Bulgarian Orthodox Church Nominated for Nobel Peace Prize for Saving 48,000 Bulgarian Jews in World War II

Bulgarian Orthodox Church Nominated for Nobel Peace Prize for Saving 48,000 Bulgarian Jews in World War II.

The Bulgarian Orthodox Church has been nominated for the Nobel Peace Prize for saving 48,000 Bulgarian Jews from the Nazi death camps in World War II, a press release published on the site of the church said Thursday. The nomination was officially submitted to the Nobel Committee in the beginning of January on the initiative of IsraelТs former Health Minister and MP, Gen. Efraim Sneh, Haifa University law professor Moshe Keshet (name may be misspelt) and attorney Moshe Aloni, supported with the signatures of over 200 descendants of saved Bulgarian Jews.

In itself, this nomination is an acknowledgement of the Bulgarian Orthodox Church which has always abided by high Christian ideals and has shown love for the brother, regardless of how difficult the circumstances and times are. "In love there can be no fear, but fear is driven out by perfect love" (1 Jn 4:18), the press release says.

"During World War II, some people risked their lives and heroically saved Bulgarian Jews from sure death and persecution, but the Bulgarian orthodox Church was the only religious institution on a territory controlled by Hitler to openly and officially declare its position," the press release says. With their determination and consistent adherence to evangelical moral ideals, the Church, headed by Exarch Stephen and the Holy Synod, played a leading role in the salvation of Bulgarian Jews.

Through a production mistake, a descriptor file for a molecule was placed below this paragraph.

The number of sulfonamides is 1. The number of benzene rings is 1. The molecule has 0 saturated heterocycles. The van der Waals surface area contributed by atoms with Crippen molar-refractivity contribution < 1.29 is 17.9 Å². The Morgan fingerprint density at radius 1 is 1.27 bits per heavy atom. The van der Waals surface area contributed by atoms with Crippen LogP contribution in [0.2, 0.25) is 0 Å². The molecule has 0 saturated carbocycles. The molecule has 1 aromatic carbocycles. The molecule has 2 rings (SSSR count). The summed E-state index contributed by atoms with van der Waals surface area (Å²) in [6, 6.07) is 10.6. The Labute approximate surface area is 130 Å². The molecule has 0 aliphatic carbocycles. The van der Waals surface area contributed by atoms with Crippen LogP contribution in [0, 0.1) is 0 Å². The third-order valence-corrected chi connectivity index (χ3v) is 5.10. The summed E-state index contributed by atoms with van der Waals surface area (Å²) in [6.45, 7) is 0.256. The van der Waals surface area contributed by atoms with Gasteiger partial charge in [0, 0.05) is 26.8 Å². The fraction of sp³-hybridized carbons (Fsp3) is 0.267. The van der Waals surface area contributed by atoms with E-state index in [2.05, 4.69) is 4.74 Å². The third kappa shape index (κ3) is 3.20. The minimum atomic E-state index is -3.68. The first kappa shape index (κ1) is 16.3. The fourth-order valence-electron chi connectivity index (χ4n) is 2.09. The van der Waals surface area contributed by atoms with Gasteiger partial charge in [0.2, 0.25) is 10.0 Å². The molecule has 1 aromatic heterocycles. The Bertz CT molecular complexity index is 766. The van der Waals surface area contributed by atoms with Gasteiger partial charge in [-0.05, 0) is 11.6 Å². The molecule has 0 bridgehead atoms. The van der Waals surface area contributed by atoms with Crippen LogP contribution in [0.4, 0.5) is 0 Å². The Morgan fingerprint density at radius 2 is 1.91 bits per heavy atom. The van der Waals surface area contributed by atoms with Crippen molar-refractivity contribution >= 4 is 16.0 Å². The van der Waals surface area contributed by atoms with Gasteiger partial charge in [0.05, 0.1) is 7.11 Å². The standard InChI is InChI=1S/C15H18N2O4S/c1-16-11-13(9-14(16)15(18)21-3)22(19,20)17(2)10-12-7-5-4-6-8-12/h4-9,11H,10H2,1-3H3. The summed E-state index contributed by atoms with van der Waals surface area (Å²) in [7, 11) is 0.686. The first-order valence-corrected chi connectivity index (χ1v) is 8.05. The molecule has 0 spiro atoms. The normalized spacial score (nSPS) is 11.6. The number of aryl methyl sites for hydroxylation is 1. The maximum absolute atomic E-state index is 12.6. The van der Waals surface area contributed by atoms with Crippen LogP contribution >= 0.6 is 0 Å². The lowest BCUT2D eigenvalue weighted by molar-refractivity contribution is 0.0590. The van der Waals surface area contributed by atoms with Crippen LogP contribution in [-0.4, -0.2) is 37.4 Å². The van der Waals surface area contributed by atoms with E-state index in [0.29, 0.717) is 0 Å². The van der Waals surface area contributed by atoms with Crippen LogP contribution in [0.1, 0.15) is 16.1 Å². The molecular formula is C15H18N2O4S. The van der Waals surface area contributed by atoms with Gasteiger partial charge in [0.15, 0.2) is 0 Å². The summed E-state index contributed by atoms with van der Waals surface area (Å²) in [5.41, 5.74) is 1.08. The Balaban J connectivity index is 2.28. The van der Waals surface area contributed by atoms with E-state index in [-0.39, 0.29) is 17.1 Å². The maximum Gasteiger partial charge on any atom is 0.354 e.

The prize-winner will be announced in October. Prime Minister Boyko Borissov commented that even if the peace prize was not given to the Bulgarian Orthodox Church, the nomination campaign would make the good deed of the Bulgarian people better known. This is the second time that the Church has been nominated for a Nobel Prize following an earlier initiative in 2013, to commemorate the 70th anniversary of the salvation of Bulgarian Jews on the initiative of PACE honorary member Luchezar Toshev.

What should be noted in the present nomination is that it comes from the Israeli side and with the powerful support of the Bulgarian community in Israel, the press release points out.

Source: bta.bg